DENZEL WASHINGTON'S intense and tender performance brings a tragic miscarriage of justice home in "The Hurricane."
Too bad about the Canadians in the movie. I'll explain later.
On June 17, 1966, middleweight boxer Rubin "Hurricane" Carter and driving companion John Artis were erroneously picked up in Paterson, N.J., for a triple murder.
Despite passing lie detector tests, despite being exonerated by several grand juries, they were indicted for the murders, thanks in large part to testimony from Alfred P. Bello and Arthur D. Bradley, who claimed to have seen them leaving the crime scene with guns.
When an all-white jury pronounced them guilty the following year, Carter and Artis were sentenced to three consecutive life sentences. Despite many legal appeals, Bello and Bradley's later recantation and an enormous barrage of publicity in Carter's favor (including the well-known song by Bob Dylan), Carter remained in prison for two decades before justice prevailed.
Artis was released after 15 years. Carter was ultimately saved by the efforts of his defense lawyers, Myron Beldock, Lewis Steel and Leon Friedman, with the paralegal assistance of nine committed members of a Canadian commune that helped bring Carter's case before Federal Judge H. Lee Sarokin. The judge threw out the murder convictions on the grounds that they were racially motivated. Carter finally saw daylight again in 1988.
The movie, based on Carter's 1974 autobiography "The Sixteenth Round" and the Canadians' 1991 account of his release, "Lazarus and the Hurricane," starts with the summer evening that changed Carter's life: an enjoyable time spent in Carter's favorite bar.
When Artis (Garland Whitt), a fan of Carter, offers the middleweight a ride home, Carter (Washington) accepts. But on the way, they're stopped for a familiar moving violation in Paterson: driving while black.
By the time this movie ends, Carter has been in jail for more than 20 years and he has become lifelong friends with Lesra (Vicellous Reon Shannon), a young African American who has read Carter's autobiography, and three Canadians (including one played by Liev Schreiber) whom Lesra has persuaded to help with the case -- long after all seems hopeless. (Apparently, nine helpmates are just too many characters for one movie.)
Director Norman Jewison's movie is, for the most part, a pleasurable experience -- if pleasurable entertainment is the appropriate way to think of Carter's institutionally wasted life.
At its best, it's about Carter's battle for serenity, the way that he tames his anger and ultimately overcomes the emotional enslavement of his sentence. Washington, who trained a year for the physical requirements, is thoroughly believable as a man whose pride was his boxing but who is forced to counter-punch spiritually.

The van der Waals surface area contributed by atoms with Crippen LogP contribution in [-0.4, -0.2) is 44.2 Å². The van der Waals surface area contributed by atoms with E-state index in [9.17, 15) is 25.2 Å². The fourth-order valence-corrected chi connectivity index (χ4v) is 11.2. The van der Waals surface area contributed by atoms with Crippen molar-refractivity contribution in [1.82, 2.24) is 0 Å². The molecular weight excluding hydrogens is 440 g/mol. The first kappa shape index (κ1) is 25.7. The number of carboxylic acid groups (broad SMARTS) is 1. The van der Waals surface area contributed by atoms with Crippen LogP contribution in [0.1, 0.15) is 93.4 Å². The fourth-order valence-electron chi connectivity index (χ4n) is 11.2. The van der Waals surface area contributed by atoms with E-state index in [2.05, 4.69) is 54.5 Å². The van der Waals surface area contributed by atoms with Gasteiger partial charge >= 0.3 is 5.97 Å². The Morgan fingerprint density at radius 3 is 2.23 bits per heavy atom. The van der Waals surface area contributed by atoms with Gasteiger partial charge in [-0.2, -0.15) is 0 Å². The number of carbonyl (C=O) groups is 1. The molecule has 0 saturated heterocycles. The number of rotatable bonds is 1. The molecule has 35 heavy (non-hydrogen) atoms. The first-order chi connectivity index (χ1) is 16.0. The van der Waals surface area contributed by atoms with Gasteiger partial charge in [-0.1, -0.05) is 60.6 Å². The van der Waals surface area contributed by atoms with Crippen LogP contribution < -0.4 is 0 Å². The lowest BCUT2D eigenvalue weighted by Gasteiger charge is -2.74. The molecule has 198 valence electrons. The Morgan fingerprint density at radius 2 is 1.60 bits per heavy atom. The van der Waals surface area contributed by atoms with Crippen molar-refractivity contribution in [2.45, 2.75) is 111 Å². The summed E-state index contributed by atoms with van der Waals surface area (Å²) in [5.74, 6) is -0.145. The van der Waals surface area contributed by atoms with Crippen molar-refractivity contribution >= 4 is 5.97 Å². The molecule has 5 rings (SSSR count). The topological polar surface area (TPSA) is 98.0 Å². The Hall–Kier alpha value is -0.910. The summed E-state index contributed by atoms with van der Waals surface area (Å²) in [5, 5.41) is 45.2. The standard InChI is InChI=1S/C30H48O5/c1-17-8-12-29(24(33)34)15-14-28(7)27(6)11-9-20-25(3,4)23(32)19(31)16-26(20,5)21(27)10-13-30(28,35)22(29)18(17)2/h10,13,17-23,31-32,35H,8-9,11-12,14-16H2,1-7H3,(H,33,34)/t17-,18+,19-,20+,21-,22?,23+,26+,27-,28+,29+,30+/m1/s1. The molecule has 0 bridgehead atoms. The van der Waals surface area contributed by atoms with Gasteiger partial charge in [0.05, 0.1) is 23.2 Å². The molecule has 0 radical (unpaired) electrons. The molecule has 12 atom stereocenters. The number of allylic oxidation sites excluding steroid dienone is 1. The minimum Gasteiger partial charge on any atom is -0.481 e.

Unfortunately, according to a recent New York Times article by the reporter who covered the trials, the movie ignores the work of Carter's defense lawyers and exaggerates the role of the Canadians. It also airbrushes the real Carter, whose extramarital transgressions and four years of imprisonment for some muggings are kept out of the movie. Facts aside, the Canadian side of the story -- the script was written by Armyan Bernstein and Dan Gordon -- is the movie's undoing. "The Hurricane" switches increasingly between Carter in his prison cell and Lesra.
Lesra lives in Canada with two men (Shreiber and John Hannah) and one woman (Deborah Kara Unger), who befriended him in New York and offered to pay for his education, provided he live up north with them.
Of course, there's nothing untoward about unslaked human kindness; but, in this movie, the Canadians come across as a strangely one-dimensional group of Hardy Boy liberals. They always seem to do everything together, whether it's reading books, playing chess or cooking. They're always smiling indulgently and supporting everything the others say. They live in such a goofy, sweet atmosphere, you wonder if they pump the house full of nitrous oxide every morning. Is Carter wrongly imprisoned? What do you say we rescue Lesra's positive role model, eh?
In the end, Carter's serenity depends not only on his ability to withstand the outrage that America has perpetrated on his civil rights, but also on his ability to tolerate the prison visits of his goofy benefactors. After all, if he hangs in there with them, they just might get him freed.
THE HURRICANE (R, 146 minutes) -- Contains boxing and police violence and strong language. AMC Academy 8, Hoyts Potomac Yard 16, General Cinema Mazza Gallerie.